Tbh it looks like a fiscal thing. Reducing the company tax rate but it a way that doesn’t all go to the nasty big companies. Some of whom will be foreign. So will cost less than a simple company tax reduction.
Conceptually a tax cut for small business – not nasty big business – what’s not to love? The tax equivalent of free doctors visits. It does have a few downsides:
- At the margin may inhibit growth. Coz who wants to grow and get a higher tax rate?
- Incentivise passive holding companies. 80% is still pretty and
- (You guessed it) incentivise recharacterisation of other higher taxed forms of income. Aka alignment issues.
As we have discussed before dear readers – alignment matters. Whether it is misalignment of the trust and top rate or the company and the top rate. Income will gravitate to its lowest taxed form. Now if that income stays in the company and helps it grow. Alg. Effectively a tax subsidy for small business who might use this money to – say – help offset the higher minimum wage.
But it also might further incentivise the whole ‘salary at $70k’ thing; an overdrawn current account; and dodgy as dividend stripping. Because with small business the corporate veil in practice is pretty thin. The shareholders, the company and the senior employees are all the same people. And as we saw last week, small business isn’t as tax pure as maybe first thought.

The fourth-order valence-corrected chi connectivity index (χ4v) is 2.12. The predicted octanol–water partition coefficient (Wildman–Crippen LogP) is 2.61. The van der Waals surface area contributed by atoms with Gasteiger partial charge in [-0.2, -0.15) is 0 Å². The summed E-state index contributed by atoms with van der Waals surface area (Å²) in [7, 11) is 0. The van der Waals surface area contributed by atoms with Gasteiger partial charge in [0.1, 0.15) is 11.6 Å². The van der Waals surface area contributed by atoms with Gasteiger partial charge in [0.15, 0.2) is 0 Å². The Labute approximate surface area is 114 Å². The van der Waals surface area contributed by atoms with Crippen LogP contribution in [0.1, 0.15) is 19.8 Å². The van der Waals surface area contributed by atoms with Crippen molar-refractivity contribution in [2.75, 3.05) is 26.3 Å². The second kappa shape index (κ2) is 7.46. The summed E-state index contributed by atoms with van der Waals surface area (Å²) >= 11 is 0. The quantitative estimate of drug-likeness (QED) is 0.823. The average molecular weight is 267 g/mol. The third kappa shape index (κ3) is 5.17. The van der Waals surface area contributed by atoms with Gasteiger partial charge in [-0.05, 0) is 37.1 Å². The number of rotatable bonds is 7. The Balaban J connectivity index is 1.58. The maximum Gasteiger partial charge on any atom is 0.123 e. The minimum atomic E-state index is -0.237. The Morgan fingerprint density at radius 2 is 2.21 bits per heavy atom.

The tax avoidance provision will help but is no way to run a tax system. Maybe we’ll need some tighter rules on getting money out of a company. That has merit regardless.
Will be interesting to see what the working group thinks about it.
Let’s talk about tax.
Or more particularly let’s talk about small business owners not paying the top marginal tax rate.
Well this has all taken much long than I expected.
Getting back to you dear readers. What else could I be taking about? Post election I was ready to go again but then had some family stuff to do. But I am here now.
Election night every part of my body hurt. And that was nothing to do with the result. After 24 years in Wellington – and as an ex runner – I thought I knew about hills. But after a couple of weeks of (almost) daily door knocking when (almost) every door in Wellington was up a vertical incline – I was spent. I was ready for it to be over. Win, lose or draw.
Except it still isn’t over.
But focussing on what is really important – my body has recovered and family stuff is sorted. So I can think about real tax again. Not what passes for tax in an election campaign.